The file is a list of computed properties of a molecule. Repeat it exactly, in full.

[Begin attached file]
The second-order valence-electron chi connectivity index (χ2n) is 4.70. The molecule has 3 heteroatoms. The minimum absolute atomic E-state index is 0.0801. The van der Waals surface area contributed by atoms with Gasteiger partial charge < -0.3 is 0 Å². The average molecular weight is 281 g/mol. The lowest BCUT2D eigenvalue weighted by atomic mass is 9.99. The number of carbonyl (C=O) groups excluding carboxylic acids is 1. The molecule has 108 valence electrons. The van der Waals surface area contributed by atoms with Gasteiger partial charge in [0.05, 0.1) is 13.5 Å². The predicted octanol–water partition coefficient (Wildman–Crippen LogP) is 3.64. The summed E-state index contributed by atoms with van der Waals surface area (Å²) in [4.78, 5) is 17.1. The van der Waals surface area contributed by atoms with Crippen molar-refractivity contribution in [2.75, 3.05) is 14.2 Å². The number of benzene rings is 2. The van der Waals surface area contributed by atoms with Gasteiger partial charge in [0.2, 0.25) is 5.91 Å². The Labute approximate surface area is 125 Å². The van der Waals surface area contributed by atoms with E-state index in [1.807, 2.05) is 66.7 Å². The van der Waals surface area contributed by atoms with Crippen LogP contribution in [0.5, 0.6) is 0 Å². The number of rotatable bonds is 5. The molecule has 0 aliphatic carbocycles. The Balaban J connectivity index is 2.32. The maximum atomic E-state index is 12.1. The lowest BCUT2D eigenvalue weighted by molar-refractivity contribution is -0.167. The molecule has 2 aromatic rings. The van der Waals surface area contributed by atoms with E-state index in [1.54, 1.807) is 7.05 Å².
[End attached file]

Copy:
The second-order valence-electron chi connectivity index (χ2n) is 4.70. The molecule has 3 heteroatoms. The minimum absolute atomic E-state index is 0.0801. The van der Waals surface area contributed by atoms with Gasteiger partial charge < -0.3 is 0 Å². The average molecular weight is 281 g/mol. The lowest BCUT2D eigenvalue weighted by atomic mass is 9.99. The number of carbonyl (C=O) groups excluding carboxylic acids is 1. The molecule has 108 valence electrons. The van der Waals surface area contributed by atoms with Gasteiger partial charge in [0.05, 0.1) is 13.5 Å². The predicted octanol–water partition coefficient (Wildman–Crippen LogP) is 3.64. The summed E-state index contributed by atoms with van der Waals surface area (Å²) in [4.78, 5) is 17.1. The van der Waals surface area contributed by atoms with Crippen molar-refractivity contribution in [2.75, 3.05) is 14.2 Å². The number of benzene rings is 2. The van der Waals surface area contributed by atoms with Gasteiger partial charge in [0.2, 0.25) is 5.91 Å². The Labute approximate surface area is 125 Å². The van der Waals surface area contributed by atoms with E-state index in [1.807, 2.05) is 66.7 Å². The van der Waals surface area contributed by atoms with Crippen LogP contribution in [0.5, 0.6) is 0 Å². The number of rotatable bonds is 5. The molecule has 0 aliphatic carbocycles. The Balaban J connectivity index is 2.32. The maximum atomic E-state index is 12.1. The lowest BCUT2D eigenvalue weighted by molar-refractivity contribution is -0.167. The molecule has 2 aromatic rings. The van der Waals surface area contributed by atoms with E-state index in [1.54, 1.807) is 7.05 Å².